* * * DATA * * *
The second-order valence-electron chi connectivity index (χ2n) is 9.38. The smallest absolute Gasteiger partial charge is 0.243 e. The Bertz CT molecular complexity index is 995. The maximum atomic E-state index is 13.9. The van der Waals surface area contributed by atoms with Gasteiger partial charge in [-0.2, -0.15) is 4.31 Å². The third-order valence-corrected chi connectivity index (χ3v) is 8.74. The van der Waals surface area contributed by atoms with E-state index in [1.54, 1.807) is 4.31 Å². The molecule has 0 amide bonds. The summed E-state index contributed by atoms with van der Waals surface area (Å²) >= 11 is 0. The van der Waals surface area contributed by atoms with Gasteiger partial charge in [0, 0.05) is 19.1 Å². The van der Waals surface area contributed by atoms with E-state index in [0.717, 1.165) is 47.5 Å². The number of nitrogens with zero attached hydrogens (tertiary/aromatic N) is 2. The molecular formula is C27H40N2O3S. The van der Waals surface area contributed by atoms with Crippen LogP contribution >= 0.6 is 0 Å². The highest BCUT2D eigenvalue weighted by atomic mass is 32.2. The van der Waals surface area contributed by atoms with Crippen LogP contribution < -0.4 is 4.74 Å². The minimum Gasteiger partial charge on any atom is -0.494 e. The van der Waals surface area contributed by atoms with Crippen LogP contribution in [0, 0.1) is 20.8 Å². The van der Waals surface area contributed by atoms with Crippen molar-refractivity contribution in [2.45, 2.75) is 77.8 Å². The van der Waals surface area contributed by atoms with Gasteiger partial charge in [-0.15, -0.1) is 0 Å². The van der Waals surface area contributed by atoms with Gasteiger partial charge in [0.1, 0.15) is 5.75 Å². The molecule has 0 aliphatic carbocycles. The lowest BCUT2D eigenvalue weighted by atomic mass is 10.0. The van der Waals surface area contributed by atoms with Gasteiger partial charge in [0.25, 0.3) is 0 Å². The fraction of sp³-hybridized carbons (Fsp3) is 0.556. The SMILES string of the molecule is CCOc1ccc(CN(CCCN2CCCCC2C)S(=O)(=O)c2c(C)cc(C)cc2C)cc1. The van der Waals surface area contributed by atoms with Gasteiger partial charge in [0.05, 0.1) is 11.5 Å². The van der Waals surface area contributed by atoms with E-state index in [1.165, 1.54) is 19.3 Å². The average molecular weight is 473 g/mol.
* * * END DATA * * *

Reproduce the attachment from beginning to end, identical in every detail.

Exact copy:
The second-order valence-electron chi connectivity index (χ2n) is 9.38. The smallest absolute Gasteiger partial charge is 0.243 e. The Bertz CT molecular complexity index is 995. The maximum atomic E-state index is 13.9. The van der Waals surface area contributed by atoms with Gasteiger partial charge in [-0.2, -0.15) is 4.31 Å². The third-order valence-corrected chi connectivity index (χ3v) is 8.74. The van der Waals surface area contributed by atoms with E-state index in [1.54, 1.807) is 4.31 Å². The molecule has 0 amide bonds. The summed E-state index contributed by atoms with van der Waals surface area (Å²) >= 11 is 0. The van der Waals surface area contributed by atoms with Gasteiger partial charge in [0, 0.05) is 19.1 Å². The van der Waals surface area contributed by atoms with E-state index in [0.717, 1.165) is 47.5 Å². The number of nitrogens with zero attached hydrogens (tertiary/aromatic N) is 2. The molecular formula is C27H40N2O3S. The van der Waals surface area contributed by atoms with Crippen LogP contribution >= 0.6 is 0 Å². The highest BCUT2D eigenvalue weighted by atomic mass is 32.2. The van der Waals surface area contributed by atoms with Crippen LogP contribution < -0.4 is 4.74 Å². The minimum Gasteiger partial charge on any atom is -0.494 e. The van der Waals surface area contributed by atoms with Crippen LogP contribution in [0, 0.1) is 20.8 Å². The van der Waals surface area contributed by atoms with Crippen molar-refractivity contribution in [2.45, 2.75) is 77.8 Å². The van der Waals surface area contributed by atoms with Gasteiger partial charge in [-0.15, -0.1) is 0 Å². The van der Waals surface area contributed by atoms with Gasteiger partial charge in [0.1, 0.15) is 5.75 Å². The molecule has 0 aliphatic carbocycles. The lowest BCUT2D eigenvalue weighted by atomic mass is 10.0. The van der Waals surface area contributed by atoms with Gasteiger partial charge in [0.25, 0.3) is 0 Å². The fraction of sp³-hybridized carbons (Fsp3) is 0.556. The SMILES string of the molecule is CCOc1ccc(CN(CCCN2CCCCC2C)S(=O)(=O)c2c(C)cc(C)cc2C)cc1. The van der Waals surface area contributed by atoms with Gasteiger partial charge in [0.05, 0.1) is 11.5 Å². The van der Waals surface area contributed by atoms with E-state index in [1.165, 1.54) is 19.3 Å². The average molecular weight is 473 g/mol.